Unforgettable (2017) Review

"Unforgettable can't commit to saying or showing anything noteworthy"

by Steve Pulaski

Watch Steve's supplemental video review at the bottom of the article

I feel I have seen and reviewed far more Fatal Attraction-esque, love-triangle, crazy-ex drama/thrillers than any person ever should. Between Swimfan, Obsessed, The Perfect Guy, When the Bough Breaks, and now Unforgettable, I've decided to conduct this review a little differently in order not to evoke monotony on my loyal readers weary of me venturing out into this genre of film yet again.

I've comprised a list of musings about Unforgettable that stemmed from nearly illegible notes I took on a napkin at the movie theater, and I've reworked them a tad so that the first word of my sentences start with a letter of the film's title. That's my effort to at least make this reading experience more memorable than this film.

U - Unusually serious take on a premise that should be unapologetically trashy, especially when we see Rosario Dawson commit to her role as if she's pining for Oscar consideration.

N - Nauseatingly obvious score that only knows how to overplay the drama in a film that was written already overplaying the drama.

F - Females be crazy, as the saying goes, but so do those that feel, even deep down, that this sort of flamboyant cattiness and deception is ever-so-common amongst women in an internally misogynistic way.

O - Oh, I almost forgot I have a plot to talk about - a manipulative and violent woman (Katherine Heigl) comes back into her ex-husband's (Geoff Stults) life when he brings home a new girlfriend (Rosario Dawson) who works in social media but doesn't even have a Facebook.

R - Ridiculous to a fault, and lacks the potential ofWhen the Bough Breaks and the absurdity of some moments in The Perfect Guy to save itself from just being labeled as such.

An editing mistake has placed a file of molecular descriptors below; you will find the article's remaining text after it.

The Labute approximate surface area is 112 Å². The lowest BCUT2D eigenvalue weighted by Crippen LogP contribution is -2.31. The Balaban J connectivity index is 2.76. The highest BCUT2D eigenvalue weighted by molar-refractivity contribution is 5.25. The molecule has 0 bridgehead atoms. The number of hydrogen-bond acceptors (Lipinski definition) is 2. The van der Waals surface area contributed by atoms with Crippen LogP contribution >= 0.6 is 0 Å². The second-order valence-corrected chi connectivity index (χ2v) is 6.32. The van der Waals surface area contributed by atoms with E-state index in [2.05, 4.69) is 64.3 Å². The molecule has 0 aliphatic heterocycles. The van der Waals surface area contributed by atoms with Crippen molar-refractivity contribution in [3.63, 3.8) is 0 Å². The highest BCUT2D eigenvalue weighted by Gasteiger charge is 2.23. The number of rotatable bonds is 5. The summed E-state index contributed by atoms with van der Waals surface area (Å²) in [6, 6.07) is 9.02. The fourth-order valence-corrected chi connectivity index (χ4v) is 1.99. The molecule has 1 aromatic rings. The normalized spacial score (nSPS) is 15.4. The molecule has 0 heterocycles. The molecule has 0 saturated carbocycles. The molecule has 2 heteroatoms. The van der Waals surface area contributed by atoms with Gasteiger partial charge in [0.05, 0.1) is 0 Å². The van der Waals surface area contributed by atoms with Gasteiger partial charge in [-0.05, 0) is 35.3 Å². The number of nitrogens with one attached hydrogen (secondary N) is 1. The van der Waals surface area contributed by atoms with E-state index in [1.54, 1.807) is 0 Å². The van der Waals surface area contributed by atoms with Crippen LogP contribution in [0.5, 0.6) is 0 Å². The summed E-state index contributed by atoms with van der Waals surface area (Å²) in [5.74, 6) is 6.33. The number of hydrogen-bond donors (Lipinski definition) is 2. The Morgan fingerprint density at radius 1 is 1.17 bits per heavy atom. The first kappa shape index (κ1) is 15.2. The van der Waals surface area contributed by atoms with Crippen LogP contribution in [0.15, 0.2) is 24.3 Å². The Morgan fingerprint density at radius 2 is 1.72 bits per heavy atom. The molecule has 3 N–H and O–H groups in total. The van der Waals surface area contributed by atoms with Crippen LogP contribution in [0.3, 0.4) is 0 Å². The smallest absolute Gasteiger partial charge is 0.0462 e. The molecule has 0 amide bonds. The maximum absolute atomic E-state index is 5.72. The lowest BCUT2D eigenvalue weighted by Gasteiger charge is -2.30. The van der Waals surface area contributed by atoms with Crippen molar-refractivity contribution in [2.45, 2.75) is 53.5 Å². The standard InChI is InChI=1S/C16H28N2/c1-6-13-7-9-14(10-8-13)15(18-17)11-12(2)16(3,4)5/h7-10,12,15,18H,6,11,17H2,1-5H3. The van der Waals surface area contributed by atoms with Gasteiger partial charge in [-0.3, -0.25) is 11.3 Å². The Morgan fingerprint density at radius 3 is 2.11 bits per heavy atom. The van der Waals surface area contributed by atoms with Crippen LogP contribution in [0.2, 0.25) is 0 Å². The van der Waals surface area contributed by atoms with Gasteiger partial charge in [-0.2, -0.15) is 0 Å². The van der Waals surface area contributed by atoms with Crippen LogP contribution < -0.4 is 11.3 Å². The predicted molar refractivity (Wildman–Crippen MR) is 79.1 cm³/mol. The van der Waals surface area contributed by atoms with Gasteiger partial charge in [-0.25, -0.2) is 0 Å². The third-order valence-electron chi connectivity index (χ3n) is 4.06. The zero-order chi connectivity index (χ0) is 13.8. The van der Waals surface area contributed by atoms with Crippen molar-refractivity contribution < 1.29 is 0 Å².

Directed by
Denise Di Novi
Rosario Dawson, Katherine Heigl, Geoff Stults
Release Date
21 April 2017
Steve's Grade: D+

G - Geoff Stults as the male character here is an interesting pick; I'd like to think the film is a spiritual sequel following his character in I Hope They Serve Beer in Hell, where him and three buddies were celebrating his bachelor party before his marriage to a mildly domineering woman.

E - Every time the actors - even the gifted Dawson - are tasked with going a bit above the line of calm and collective, they embellish emotions and create a scene soapier than a washing machine.

T - "Time to change the channel," I thought while watching Unforgettable, when Dawson's stalker ex-boyfriend reappeared and moved with the life of a zombie, until I made the stunning realization I was indeed in a theater, where I forfeited such a luxury.

T - Tables turn in the third act, but they were so aggressively illustrated that it was as if screenwriters Christina Hodson and David Leslie Johnson forgot they should've implemented a twist of some sort.

A - About the time I thought Katherine Heigl was impressing me as an actress here, I realized even she couldn't make for a convincing character when using her outside voice.

B - Bold move trying to implement ideas of gaslighting, but unlike The Girl on the Train,Unforgettable can't commit to saying or showing anything noteworthy about such a form of abuse.

L - Leave it to one of Charlie's Angels to even hint at the possibility of a sequel.

E - Extremely misleading title.

3 Week Diet

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